THE LAST TRAIN
It’s just a matter of time before the last train whistle blows in Carleton Place. The end of an era is at hand, and the following is an historical retrospective of how the railway affected the economic and cultural development of Carleton Place.
One hundred and fifty-nine years ago, James C. Poole, editor of the Carleton Place Herald, announced the coming of the railroad in the July 21st, 1853 edition of his newspaper:
“We rejoice to be able to announce that the By-law of the County Council, loaning the credit of the County to the Brockville and Ottawa Railway Company, has been heartily supported by the people in the different municipalities.
The inhabitants of this ‘city’, elated at the success which had attended the railroad scheme thus far, turned out en masse and had a regular rejoicing.
The windows were illuminated. The old cannon was placed on the bridge and several shots fired by ways of introduction. The party formed a procession, led by the music of two drums and the Highland Bagpipes, with several flags floating in the breeze, and marched round the town. It stopped occasionally to let off some pent up gas in the shape of hearty cheers for Jackson & Company, the Brockville & Ottawa Railway Company, the Directors, the County Council, the Press, and several private individuals whose efforts were not wanting in bringing about the final results. About 9 o’clock the demonstration was wound up by several tremendous shots from the cannon, accompanied by a number of smaller guns, after which all went quietly to their homes.”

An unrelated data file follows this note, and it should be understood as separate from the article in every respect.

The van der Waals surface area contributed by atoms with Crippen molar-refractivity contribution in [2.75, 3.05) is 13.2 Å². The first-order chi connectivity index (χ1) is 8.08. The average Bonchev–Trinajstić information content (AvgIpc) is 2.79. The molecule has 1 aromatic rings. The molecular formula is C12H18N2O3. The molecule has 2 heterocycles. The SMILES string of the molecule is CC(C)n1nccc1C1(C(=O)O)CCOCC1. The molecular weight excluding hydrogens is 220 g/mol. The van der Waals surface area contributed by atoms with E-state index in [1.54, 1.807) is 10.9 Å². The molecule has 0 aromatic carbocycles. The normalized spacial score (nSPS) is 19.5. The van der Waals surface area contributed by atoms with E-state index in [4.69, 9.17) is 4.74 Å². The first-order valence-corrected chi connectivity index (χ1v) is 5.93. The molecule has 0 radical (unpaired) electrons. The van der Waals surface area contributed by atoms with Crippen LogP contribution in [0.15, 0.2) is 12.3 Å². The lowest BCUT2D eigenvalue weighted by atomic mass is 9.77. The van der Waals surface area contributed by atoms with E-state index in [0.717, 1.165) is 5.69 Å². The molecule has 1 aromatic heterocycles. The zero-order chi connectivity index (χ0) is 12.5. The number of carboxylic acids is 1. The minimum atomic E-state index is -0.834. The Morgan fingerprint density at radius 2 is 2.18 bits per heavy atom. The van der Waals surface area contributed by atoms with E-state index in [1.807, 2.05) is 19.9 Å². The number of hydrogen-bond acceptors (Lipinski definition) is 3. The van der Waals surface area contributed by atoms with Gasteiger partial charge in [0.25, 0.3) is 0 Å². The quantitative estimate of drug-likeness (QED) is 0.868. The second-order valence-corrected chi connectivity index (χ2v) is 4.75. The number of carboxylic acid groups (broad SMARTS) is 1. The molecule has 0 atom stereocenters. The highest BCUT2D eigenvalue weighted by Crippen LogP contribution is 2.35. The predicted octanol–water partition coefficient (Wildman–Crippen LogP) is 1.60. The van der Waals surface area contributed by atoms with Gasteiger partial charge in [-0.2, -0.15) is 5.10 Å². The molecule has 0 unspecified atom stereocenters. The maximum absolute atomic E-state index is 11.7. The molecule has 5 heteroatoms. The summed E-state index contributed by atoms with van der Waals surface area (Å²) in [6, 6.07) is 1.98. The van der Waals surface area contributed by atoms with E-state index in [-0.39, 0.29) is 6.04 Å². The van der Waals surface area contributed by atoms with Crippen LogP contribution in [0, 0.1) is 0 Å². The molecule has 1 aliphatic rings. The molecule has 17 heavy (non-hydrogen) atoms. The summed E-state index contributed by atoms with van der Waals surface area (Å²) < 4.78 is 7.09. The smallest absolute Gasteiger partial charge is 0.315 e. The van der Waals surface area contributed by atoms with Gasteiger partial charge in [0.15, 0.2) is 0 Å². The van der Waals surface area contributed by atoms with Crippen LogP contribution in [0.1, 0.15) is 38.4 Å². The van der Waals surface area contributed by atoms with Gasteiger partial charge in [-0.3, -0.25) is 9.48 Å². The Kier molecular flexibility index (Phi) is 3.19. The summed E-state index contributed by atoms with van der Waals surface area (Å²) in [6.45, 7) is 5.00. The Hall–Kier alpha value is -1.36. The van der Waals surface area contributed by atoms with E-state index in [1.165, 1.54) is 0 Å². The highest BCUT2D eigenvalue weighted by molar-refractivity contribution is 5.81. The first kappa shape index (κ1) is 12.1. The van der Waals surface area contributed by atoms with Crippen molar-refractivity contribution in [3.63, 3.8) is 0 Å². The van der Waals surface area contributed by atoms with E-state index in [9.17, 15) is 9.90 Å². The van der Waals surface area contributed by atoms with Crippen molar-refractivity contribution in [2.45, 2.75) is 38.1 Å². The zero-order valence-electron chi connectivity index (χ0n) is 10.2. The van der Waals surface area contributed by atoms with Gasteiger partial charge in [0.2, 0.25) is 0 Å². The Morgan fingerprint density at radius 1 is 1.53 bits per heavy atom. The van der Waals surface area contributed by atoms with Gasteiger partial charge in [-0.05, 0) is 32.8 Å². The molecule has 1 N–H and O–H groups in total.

With the advent of the railway, and the establishment of industries like Findlay Foundry, Carleton Place saw major expansion in the 1860’s. Some ads in the Carleton Place Herald of 1859 reveal the sudden realization by local merchants and men of industry of the commercial advantages of using rail service to both obtain and deliver their goods: